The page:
I am sitting in my kitchen with the doors closed, music on, trying to drown out the screaming of my Older Son.
*Possibly the best line I’ve ever written on my blog.*
He’s losing his mind over Mario Super Sluggers and screaming so loud that even Younger Son said, “He needs to take a break.”
He did the same thing last night and we eventually left him to go upstairs and read Harry Potter (yes, thank you Lord, my son is finally reading the books after owning them for three years, because the endless unanswered questions left by the movies drove him to it).
Anyway it’s such a wonderful way to spend a Saturday morning. I had to give Older credit because he was up an hour before me and didn’t make a peep so that I could sleep in. Holding that in must have been hard but he did it for his dear old Mum. And for that I have to hold in my urge to tell him to “KNOCK IT OFF!!!!”
I thought we were finally past this phase. He used to do the exact same thing when he was younger, venting his frustration at seemingly impossible video games. Then he finally grew out of it and it was like a cloud lifted.
But now he’s back to it and I think I’ve figured out why: hormones. He’s getting flashes of pre-teen angst, snide comments here and there, running up to his room and hiding. ANYTHING my husband says to him is taken as a personal attack.
Dad: You made a great save.
Older: I DON’T WANT TO TALK ABOUT IT!!!!!
I knew all of this was coming and I’m not surprised or upset. I’m really quite sympathetic (well he’s my kid, of course I’m on his side). I think part of why I work well with children is because I remember quite vividly what it feels like to grow up. Not the exact details or events, but the VERY BIG FEELINGS that made everything seem like your life was about to end dramatically.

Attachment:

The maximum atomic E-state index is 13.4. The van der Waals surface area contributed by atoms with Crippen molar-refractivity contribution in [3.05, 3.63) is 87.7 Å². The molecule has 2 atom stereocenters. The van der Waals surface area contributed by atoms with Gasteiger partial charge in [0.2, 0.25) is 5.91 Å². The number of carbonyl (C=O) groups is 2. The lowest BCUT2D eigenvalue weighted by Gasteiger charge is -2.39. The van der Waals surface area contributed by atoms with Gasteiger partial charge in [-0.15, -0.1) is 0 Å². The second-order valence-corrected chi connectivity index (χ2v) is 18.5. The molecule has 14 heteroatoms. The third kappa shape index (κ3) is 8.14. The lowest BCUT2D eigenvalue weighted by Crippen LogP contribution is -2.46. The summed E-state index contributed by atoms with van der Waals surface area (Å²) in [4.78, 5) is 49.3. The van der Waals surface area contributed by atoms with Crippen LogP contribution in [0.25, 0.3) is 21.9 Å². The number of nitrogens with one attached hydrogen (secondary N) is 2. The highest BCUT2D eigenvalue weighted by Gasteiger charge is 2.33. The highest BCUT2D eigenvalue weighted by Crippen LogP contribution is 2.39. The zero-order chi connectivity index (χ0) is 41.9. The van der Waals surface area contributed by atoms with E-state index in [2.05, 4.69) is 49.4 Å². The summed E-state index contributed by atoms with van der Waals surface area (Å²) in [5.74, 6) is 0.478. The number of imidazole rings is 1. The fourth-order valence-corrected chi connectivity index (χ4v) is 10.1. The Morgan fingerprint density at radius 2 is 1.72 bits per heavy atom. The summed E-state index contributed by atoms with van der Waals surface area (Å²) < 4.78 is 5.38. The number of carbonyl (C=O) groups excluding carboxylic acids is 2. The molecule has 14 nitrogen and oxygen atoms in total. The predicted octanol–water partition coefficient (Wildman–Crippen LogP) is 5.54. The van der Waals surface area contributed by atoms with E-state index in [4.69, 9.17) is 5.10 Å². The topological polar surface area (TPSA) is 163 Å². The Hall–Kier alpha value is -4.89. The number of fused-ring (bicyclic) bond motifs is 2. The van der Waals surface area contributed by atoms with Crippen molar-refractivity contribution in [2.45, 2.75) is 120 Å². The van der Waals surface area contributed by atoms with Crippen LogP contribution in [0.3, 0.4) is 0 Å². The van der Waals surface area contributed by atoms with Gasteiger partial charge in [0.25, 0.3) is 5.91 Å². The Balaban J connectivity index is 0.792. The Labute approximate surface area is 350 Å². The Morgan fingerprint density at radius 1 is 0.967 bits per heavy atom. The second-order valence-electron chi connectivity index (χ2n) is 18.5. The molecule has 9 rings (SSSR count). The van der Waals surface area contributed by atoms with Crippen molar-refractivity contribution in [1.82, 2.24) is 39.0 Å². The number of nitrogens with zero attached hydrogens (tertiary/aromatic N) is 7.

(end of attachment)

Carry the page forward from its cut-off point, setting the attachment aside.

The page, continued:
I look at the challenges he’s facing and they’re pretty big for an 11-year-old boy. His team gets crushed every Saturday and Sunday. He’s dealing with a whole new set of fears that have just appeared after a long time of feeling overly confident about the world and his capabilities to handle it. He has a huge burden of homework, some of which he doesn’t understand and no one can seem to explain to him. He wants to feel capable and strong, not confused and emasculated.
Of course none of this compares to my Polish neighbor, who was in a German POW camp at age 11, so we do try to keep it in perspective.
But still, the pain of the screaming. I have a hard time relating to Older’s outbursts because well, first of all the sound makes me want to do horrible things to him. But it’s also not how I handle anger. I hold it all in until I lose it and have to go in the basement and punch the heck out of Nubs. Older vocalizes his pain.
But then I remember, I learned this technique when I was in labor and it really worked. Someone (probably my pregnancy yoga teacher) told me it’s the worst pain of your life, you’re allowed to yell. But do it in a growling way to release it instead of shrieking like a banshee. And it actually did work.
Nowadays if I stub my toe (or slice my hand with a knife, which I did last week while cutting the cantaloupe and yelling at a day care kid to stop hitting someone), the rumble comes up from my gut and actually eases the pain, or at least takes my mind off it.
So I have to accept for a while that this is Older’s outlet. I know it will pass because it has before (and then God knows what he’ll use to soothe the pain).
It seems that my banshee finally won the level so he’s calm for the moment. But I know he’ll be back.